How To, Take Care of Your Fabrics
Lately, we’ve been seeking to care for our fabrics better, our home fabrics and upholstery, but specifically our clothing. Taking care of quality clothing requires products without harsh chemicals (often used in dry cleaning or conventional detergents) to keep garments from wearing down and ending up in landfills. We turned to Manchester based Abigail Brookes and Sebastian Collinge for their advice. Abi and Seb are the founders of Attirecare, a line of responsibly-made care products for garments, shoes, and home cleaning, and both have a background studying fashion and denim care in Amsterdam. Here, we ask Abi our most pressing questions on how to better care and extend the life of our clothing and fabrics.
What is your personal launder technique from start to finish?
I tend to wash pretty much everything on 30°C [a cold wash or about 80°F]. Everything gets air dried and I rarely use the tumble dryer. I seldom wash denim items, but when I do, I tend to hand wash them.
When, if ever, should you wash your clothing in hot water?
I only tend to use warmer water at 40°C [or about 100°F] on bed linens and lingerie, everything else is fine at 30°C or less.
Other than gym clothes and often-used basics like socks and things, how often should someone wash their clothes?
It varies from person to person, but I would say washing shirts every two or three wears, and anything that doesn’t have cloth skin contact can go much longer! Especially if you use a garment spray in between wearing. Over-washing makes our garments age pre-maturely and ultimately, unless things are stained, a full wash cycle isn’t always necessary.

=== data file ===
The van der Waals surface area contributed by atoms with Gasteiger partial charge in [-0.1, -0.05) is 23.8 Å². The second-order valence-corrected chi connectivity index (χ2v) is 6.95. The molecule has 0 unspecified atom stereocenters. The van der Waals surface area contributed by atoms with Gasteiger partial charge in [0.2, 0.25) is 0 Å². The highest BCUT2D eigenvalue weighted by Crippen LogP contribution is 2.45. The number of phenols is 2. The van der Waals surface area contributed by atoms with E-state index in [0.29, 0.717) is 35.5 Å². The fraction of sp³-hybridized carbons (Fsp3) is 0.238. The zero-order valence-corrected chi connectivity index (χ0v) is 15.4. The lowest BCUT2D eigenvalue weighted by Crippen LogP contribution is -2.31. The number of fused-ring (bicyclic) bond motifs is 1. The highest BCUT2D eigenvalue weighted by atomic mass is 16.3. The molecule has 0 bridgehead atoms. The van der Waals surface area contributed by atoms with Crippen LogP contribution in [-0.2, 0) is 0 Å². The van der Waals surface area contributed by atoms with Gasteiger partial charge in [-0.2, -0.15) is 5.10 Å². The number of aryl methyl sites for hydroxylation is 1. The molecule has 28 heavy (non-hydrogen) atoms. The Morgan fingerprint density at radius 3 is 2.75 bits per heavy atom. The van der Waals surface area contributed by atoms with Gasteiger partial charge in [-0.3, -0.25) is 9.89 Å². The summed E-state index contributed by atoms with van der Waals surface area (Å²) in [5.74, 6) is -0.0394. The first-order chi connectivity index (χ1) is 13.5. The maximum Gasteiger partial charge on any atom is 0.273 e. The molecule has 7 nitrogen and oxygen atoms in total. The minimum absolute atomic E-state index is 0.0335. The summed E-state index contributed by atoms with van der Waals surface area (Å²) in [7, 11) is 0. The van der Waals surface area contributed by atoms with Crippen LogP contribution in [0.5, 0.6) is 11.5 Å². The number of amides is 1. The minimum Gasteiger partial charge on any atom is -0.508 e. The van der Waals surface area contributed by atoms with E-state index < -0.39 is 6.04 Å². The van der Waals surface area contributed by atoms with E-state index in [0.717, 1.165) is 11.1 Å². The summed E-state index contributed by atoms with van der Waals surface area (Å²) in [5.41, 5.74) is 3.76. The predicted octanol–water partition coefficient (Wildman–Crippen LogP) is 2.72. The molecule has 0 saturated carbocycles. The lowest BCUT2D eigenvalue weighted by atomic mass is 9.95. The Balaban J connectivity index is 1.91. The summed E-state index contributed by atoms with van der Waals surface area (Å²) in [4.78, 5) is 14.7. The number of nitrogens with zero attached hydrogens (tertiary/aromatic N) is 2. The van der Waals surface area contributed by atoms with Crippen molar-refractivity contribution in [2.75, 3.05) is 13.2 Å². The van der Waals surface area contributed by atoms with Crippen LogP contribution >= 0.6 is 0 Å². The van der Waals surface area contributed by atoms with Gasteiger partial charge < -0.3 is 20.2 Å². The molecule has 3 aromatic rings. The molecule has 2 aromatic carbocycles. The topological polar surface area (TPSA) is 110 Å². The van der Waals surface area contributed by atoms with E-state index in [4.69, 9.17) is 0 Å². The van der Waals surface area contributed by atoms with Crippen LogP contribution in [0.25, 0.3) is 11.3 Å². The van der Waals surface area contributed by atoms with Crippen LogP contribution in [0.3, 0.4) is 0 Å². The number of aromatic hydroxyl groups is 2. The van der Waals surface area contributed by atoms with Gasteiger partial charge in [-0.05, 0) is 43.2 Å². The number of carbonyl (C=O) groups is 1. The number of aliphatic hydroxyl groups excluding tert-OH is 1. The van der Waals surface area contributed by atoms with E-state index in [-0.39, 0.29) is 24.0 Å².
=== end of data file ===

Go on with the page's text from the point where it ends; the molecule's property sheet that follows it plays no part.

When should fabric softener be used?
Fabric softener is great for towels, bedding, and delicate materials. If it’s a natural formula, it can be used to benefit all types of garments! I would steer clear of traditional softeners on gym clothes and swimwear, but a natural version is fine.
To dry clean or not to dry clean?
I like to dry clean certain things in my wardrobe, but mostly, hand-washing is fine. Just always read the label. There are lots of new methods of dry cleaning, too, so it’s always worth asking about those when trying a new place.
Tumble dry or line dry?
Line dry always! The scent from the cleaning products sticks to things much better if they’ve been left to dry outside, or alternatively, on a clothes horse inside the house with windows left open.
When a stain happens, what’s the first thing you do to treat it?
It’s all about catching it quickly. 99 percent of the time, if you get to it straight away, it’ll come right out.
Do you have a technique for keeping your whites white?
Every now and then, I’ll add a dash of household bleach into my whites wash, along with a delicate wash detergent. I’m not sure if this is the correct method, but it works well for me.